Ask your Taxidermist what happens in case of fire or water damage while your trophy is in their possession. A reputable taxidermist will be fully licensed and insured so any loss will be covered.
What should I ask my Taxidermist?
If you are trying out a new taxidermist, then ask him for references. Just like outfitters, a good taxidermist will have plenty of references to offer you so you can check on them. It is not rude to ask and it shows that you care about your taxidermy
Consider price carefully, remember the saying "you get what you pay for"?
Quality is price. Pay for the best quality you can afford. You already spent a lot of time and money to bag your trophy. Why would you shop for a cheap price over the phone?
Above all, make an appointment to meet with a Professional Taxidermist. Go to the Studio, see his/her work. Does he want your lifetime business or just another check?
If you ever have (even unspoken) thoughts that taxidermists charge
too much, do a "taxidermist appreciation" tour and see how mind-numbing some of the prep work can be - thinning the eyes, lips, nose; sewing the little nicks and holes, preparing the form. When you realize how much can go into a trophy, you have a much better appreciation of their price structure. It's SO much more than a form, some putty, hide paste, and some sewing! Prices also vary depending on the quality of the work being put into your trophy. We commercially tan all of our mammals, use high quality ear liners (no "bondo" ears), eyes, and the best hide past available to assure your trophy will last a life time.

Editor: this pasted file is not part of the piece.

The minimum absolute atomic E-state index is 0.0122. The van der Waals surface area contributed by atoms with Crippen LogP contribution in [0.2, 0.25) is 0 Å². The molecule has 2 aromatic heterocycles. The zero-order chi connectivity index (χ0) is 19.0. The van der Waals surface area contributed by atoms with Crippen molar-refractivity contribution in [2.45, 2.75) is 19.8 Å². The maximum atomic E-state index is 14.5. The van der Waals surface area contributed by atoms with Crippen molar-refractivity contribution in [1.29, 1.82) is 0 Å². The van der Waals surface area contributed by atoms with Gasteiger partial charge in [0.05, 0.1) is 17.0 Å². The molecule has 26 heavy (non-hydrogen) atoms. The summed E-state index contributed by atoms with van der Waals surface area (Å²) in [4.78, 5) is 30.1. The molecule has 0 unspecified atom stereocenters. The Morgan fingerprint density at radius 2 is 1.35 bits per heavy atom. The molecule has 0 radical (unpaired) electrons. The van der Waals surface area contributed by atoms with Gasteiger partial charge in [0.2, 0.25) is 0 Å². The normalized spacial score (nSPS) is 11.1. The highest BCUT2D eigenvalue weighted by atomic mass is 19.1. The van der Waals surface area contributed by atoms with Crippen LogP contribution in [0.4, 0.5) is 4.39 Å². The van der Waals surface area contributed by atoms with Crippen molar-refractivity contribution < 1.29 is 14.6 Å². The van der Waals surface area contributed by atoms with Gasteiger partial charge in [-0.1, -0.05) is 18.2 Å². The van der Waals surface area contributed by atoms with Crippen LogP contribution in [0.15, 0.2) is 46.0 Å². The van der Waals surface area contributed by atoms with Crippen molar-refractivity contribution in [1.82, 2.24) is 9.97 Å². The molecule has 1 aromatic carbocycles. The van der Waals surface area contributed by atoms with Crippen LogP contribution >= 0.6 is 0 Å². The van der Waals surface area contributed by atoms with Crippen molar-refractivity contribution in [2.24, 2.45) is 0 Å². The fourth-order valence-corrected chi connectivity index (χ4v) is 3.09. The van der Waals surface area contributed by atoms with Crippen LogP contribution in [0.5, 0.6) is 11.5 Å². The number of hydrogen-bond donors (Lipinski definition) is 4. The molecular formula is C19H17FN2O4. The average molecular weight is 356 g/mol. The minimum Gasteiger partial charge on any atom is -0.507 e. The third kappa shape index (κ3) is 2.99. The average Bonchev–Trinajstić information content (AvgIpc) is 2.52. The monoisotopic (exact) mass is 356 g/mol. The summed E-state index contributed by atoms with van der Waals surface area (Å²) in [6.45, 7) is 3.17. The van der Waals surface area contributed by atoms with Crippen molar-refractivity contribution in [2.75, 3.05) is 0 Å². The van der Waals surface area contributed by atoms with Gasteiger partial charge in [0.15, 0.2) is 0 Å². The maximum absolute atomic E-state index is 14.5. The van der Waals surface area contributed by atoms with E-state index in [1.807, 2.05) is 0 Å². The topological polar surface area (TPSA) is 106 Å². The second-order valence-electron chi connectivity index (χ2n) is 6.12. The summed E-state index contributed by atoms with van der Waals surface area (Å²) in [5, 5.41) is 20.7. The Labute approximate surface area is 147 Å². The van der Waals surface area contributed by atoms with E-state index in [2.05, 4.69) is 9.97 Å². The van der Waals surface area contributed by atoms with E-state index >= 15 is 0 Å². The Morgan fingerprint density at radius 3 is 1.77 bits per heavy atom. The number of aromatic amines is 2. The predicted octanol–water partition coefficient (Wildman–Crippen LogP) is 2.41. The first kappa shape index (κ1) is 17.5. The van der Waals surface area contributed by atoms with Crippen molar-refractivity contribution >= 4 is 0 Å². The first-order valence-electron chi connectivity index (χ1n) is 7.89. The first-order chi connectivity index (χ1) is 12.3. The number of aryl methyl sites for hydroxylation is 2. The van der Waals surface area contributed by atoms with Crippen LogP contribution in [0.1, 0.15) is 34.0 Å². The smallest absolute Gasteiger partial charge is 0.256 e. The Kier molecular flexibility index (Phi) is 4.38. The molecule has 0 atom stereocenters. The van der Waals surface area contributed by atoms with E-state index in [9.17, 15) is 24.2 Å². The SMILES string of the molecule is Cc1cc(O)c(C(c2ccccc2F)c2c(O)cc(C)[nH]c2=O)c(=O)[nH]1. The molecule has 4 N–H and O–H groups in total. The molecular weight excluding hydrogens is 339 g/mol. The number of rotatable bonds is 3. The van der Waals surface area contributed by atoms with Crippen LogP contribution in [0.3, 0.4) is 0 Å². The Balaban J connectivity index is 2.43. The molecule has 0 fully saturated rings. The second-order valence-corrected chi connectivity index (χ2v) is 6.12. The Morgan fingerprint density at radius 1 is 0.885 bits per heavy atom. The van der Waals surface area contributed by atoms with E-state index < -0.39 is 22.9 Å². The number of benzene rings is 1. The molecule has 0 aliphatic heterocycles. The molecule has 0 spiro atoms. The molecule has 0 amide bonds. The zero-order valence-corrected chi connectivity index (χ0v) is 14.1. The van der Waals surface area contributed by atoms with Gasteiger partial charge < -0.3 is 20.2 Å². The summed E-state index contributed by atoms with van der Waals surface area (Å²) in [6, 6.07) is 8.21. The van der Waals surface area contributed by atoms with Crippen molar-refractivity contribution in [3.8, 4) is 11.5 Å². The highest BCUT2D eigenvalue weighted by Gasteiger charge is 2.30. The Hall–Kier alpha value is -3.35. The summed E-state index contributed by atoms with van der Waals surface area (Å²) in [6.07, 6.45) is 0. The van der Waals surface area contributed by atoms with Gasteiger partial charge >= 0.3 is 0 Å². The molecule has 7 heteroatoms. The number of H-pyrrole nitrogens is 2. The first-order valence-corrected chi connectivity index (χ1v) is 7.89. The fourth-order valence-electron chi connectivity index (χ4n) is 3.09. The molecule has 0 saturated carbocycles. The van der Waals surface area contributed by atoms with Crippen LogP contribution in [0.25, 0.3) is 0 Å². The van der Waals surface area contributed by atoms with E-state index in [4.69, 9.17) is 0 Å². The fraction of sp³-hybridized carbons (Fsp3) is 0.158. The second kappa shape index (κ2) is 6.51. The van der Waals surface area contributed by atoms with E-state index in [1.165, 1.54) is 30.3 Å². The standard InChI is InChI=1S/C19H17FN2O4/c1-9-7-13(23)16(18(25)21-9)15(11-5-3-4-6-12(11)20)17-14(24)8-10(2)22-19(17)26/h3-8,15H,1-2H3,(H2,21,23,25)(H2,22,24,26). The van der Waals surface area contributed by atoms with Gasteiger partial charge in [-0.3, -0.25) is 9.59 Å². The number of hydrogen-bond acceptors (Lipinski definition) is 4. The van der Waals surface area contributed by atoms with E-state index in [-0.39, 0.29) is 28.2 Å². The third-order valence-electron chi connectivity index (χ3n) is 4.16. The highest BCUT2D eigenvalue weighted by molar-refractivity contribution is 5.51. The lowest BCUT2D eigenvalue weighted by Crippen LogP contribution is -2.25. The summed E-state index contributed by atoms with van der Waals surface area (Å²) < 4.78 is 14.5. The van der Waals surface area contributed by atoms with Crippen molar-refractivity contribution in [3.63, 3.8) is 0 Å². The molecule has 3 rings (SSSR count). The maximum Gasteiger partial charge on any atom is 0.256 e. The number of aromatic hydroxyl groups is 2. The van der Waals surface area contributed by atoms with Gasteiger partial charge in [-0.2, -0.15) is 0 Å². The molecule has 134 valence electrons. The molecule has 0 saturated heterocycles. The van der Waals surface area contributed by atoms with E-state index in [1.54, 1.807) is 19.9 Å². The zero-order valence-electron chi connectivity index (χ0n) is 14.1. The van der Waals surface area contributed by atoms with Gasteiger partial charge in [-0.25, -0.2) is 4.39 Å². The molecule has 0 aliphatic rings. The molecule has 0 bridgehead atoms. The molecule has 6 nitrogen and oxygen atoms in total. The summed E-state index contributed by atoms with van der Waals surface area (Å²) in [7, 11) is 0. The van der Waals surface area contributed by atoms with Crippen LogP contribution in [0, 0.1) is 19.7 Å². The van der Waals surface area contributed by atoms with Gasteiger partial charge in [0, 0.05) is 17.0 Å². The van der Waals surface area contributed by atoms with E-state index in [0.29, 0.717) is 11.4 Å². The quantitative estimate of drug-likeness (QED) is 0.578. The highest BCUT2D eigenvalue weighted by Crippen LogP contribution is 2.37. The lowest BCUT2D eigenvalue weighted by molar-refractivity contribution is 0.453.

Ask your taxidermist what he/she does to improve his work and keep updated on the latest technologies and techniques. Most really good taxidermist are always learning. They take seminars, they compete in taxidermy competitions, they exchange methods through forums and books, and
they have subscriptions to industry literature and magazines. If your taxidermist is not well established, then
they should be doing most of the above mentioned.
Tanning: The most important step and the foundation for a quality mount. Tanning is the most important aspect of your mount because only a properly tanned and shaved skin will last forever and not crack or dry out or lose hair. Some taxidermists do their own tanning, which is a concern. If they are experienced veterans of taxidermy, then they might one of the few who have figured out how to accomplish a quality tan. If they say they do their own tanning, here are a few questions to ask.
A-Do you use a fleshing machine and tumbler? If they do, then that is a good sign.
B-Do you use dry preservative? If they say yes, run for the hills. DP is trash for anything larger than a fox.
C-Do you send your hides to a tannery? If yes, that is a good sign.
That means your taxidermist is sending your skins to a professional who
specializes in tanning. Even a bad tannery is better than most of the
best taxidermy self-tans.